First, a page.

The latest Obamacare glitch makes it difficult for consumers to know what they’re getting.
Wisconsin insurance department officials are warning customers that HealthCare.gov is displaying incorrect prices for some exchange plans. Summaries for several Wisconsin insurance plans on HealthCare.gov indicate that the plan has no deductible, when customers will actually be on the hook for out-of-pocket costs.
Other plans’ detailed summaries of costs and services provided have been switched around, preventing Wisconsin customers from actually knowing what product they’re purchasing at what price.
The federal government is aware of the problem and working on a solution, according to Wisconsin insurance department spokesman J.P. Wieske, but “at least several thousand people” in Wisconsin have been affected by the errors.
Another signature glitch was uncovered in Maryland this week. HealthCare.gov’s search feature to find in-person assistance for picking out a coverage plan is sending consumers with a state-run exchange across state lines to HealthCare.gov for personal help.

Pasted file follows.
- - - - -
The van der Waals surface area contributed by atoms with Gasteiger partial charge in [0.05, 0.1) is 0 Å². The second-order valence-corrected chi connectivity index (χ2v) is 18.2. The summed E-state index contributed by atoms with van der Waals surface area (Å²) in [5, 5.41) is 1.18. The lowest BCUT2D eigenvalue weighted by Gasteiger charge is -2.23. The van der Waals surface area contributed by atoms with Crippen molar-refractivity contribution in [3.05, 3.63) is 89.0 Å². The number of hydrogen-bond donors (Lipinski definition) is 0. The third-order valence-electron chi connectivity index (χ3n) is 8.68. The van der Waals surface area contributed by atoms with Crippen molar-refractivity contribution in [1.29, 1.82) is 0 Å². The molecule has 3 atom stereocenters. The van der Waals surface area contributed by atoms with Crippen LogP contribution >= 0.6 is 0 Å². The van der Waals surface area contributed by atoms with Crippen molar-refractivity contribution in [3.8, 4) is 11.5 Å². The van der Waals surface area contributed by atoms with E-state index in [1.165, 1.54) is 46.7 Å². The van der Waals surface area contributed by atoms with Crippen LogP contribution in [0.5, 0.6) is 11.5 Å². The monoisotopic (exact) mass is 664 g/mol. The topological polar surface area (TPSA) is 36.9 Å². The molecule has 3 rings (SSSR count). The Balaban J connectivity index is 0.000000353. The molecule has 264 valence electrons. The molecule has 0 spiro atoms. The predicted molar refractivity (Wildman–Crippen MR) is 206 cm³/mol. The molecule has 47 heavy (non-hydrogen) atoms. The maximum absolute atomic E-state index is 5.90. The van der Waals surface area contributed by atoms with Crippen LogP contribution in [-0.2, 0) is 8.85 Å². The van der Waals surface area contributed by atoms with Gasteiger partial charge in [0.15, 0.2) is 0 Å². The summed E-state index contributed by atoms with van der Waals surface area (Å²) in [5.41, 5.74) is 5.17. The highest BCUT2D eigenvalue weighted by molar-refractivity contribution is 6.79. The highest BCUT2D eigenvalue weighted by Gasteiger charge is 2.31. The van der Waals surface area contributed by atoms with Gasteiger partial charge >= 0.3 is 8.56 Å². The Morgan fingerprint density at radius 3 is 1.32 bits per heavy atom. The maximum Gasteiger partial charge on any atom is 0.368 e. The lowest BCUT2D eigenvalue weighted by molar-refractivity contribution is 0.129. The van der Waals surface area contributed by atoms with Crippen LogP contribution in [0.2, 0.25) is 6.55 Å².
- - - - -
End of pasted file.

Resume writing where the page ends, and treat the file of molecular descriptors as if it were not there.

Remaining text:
The error, noticed by Republican gubernatorial candidate David Craig’s campaign staff, has been confirmed by state officials. Maryland exchange spokeswoman Dori Henry said the state is “aware of the problem” and has asked HHS “to get it fixed as expeditiously as possible.”
“If I can enter a zip code for a Radio Shack and have the nearest store listed, then the government should be able to direct people to the nearest ‘in-person’ assistance,” said Paul Ellington, Craig’s campaign manager, in a statement to The Daily Caller News Foundation.
And while simpler glitches are still keeping consumers from getting the right information from HealthCare.gov, the website is still having its own problems getting the correct data from customers to their insurers.
For Medicaid and Children’s Health Insurance Plan (CHIP) consumers, new errors are emerging. HealthCare.gov has sent incomplete files on 100,000 Americans that attempted to sign up for Medicaid or CHIP via the federal exchange, according to a recent report by the Washington Post.
The Obama administration confirmed software defects on the federal website had caused the misstep.
Federal officials are issuing robocalls to consumers in 21 states, directing them to reapply for coverage via state agencies. State officials are sending letters with specific directions to their affected residents.
Jeremiah Samples, assistant secretary for the West Virginia Health and Human Resources department, revealed that many West Virginians would have to reapply due to the federal exchange’s software glitch. (RELATED: STRIKE TWO: 18,000 left without coverage after new Medicaid glitch)
“For our consumers,” Samples said, “when the system doesn’t work for them, it just adds unease.”
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